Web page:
Reach for the can for sunny slices of this classic, and not forgotten, cake.
Over the past hundred years we’ve come a long way as a population driven by dessert. We have entire television series dedicated to baking competitions, stores dedicated to pastry hobbyists, and we can order fresh stalks of rhubarb and pints of strawberries to our home with a click. But before we had all these options available for our great bakeoffs, we had canned pineapple rings. And we didn’t realize how lucky we were.
On the surface, canned pineapple may seem a choice made for convenience—a subpar crutch for the Sandra Lees of the world. But if you’ve ever baked with it (and you should going forward), you can appreciate its subtle acidity, its juicy consistency, and above all, the impeccably, soothingly uniform precut yellow rings—as opposed to those uneven, fibrous fresh slices. For those who appreciate baking for the exact science that it is, a can of pineapple rings can be a beacon of reassurance. (And as Jaya Saxena recently wrote for Eater, Sandra Lee may have been onto something with all the cans.)
While I’m not going to dissuade you from blending your canned pineapple rings into a drink or bruléeing them to eat with ice cream, there’s really no better use for this innovation than a pineapple upside down cake. In fact, in 1925, when Dole sponsored a recipe contest to use the ingredient, more than 2,000 submissions were a version of the inverted pastry—possibly riffs on the apple-topped tarte tatins that became popular in the late 1800s in France.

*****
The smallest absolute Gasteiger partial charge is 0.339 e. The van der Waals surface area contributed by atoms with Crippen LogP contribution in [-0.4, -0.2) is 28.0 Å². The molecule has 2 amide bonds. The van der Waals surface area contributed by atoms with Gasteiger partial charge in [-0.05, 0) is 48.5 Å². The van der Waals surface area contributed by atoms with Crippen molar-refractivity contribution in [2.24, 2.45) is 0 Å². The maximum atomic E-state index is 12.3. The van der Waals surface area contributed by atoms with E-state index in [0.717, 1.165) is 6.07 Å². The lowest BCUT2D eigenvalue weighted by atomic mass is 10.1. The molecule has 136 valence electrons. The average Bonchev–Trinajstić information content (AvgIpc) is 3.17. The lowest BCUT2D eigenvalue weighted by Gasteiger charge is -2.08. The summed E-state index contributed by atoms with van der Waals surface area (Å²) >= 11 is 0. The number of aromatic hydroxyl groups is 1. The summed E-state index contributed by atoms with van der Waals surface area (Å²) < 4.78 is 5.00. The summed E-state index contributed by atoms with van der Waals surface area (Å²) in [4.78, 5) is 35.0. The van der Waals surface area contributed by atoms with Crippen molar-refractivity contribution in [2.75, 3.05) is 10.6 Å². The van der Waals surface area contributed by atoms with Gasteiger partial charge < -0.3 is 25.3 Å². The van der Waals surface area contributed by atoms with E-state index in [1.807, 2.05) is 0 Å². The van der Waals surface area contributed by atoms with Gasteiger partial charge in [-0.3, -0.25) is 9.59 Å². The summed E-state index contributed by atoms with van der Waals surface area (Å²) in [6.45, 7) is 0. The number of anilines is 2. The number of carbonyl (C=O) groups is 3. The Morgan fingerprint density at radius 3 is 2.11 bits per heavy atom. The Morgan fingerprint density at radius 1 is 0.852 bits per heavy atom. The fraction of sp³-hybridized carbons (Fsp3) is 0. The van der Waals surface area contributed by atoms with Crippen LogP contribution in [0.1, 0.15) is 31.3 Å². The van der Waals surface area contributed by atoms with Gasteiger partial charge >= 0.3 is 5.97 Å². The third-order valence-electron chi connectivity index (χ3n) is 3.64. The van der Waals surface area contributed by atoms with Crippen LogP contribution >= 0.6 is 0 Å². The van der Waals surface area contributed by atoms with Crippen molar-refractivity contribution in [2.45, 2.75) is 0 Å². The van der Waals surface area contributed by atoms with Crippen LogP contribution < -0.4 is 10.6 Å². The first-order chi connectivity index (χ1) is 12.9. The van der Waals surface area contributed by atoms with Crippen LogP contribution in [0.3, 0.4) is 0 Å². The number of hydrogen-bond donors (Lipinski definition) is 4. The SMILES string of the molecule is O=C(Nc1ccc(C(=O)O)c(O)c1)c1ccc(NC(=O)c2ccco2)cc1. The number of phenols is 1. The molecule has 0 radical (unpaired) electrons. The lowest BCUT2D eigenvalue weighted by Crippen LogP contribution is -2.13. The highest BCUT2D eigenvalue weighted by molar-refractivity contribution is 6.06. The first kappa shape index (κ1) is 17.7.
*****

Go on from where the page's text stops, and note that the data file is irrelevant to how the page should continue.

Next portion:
The epitome involves a buttery brown sugar layer at the bottom of a skillet of a baking pan (although I like to use a deep pie dish), topped with a layer of pineapple rings and maraschino cherries, and filled in with a simple vanilla cake batter. Sometimes there’s a smattering of pecans in the mix, or a drop of coconut extract to really hammer home the tropical theme. I like a few pinches of lemon zest to complement the fruit with a flash of freshness in the cake. As the cake bakes, the brown sugar and butter melt and caramelize so that the whole thing can be inverted out of the pan when it’s done baking, revealing the pineapple pattern below.
Every edition of The Joy of Cooking since the original publication in 1931 has featured a recipe for pineapple upside-down cake, always calling specifically for canned fruit. “Fresh, impeccably-ripe pineapple would certainly work, but the texture would be different,” says John Becker, the co-author of the most recent edition and great-grandson of the series’ founding editor. Plus, the variation in acidity and sweetness from fruit to fruit would mean that bakers would have to adjust for sugar on a case-by-case basis, introducing some guesswork into the equation. “Compared to fresh, canned pineapple is a known quantity,” Becker says.
And even if you learn how to cut your fresh pineapple into rings from an amiable YouTube instructor named Mr. Food, dressed in a pineapple-covered shirt, your cake will never have quite the same visual effect. To get that perfect hexagon (or grid) of buttercup-yellow loops, dotted with glossy maraschino cherries, reach for the can.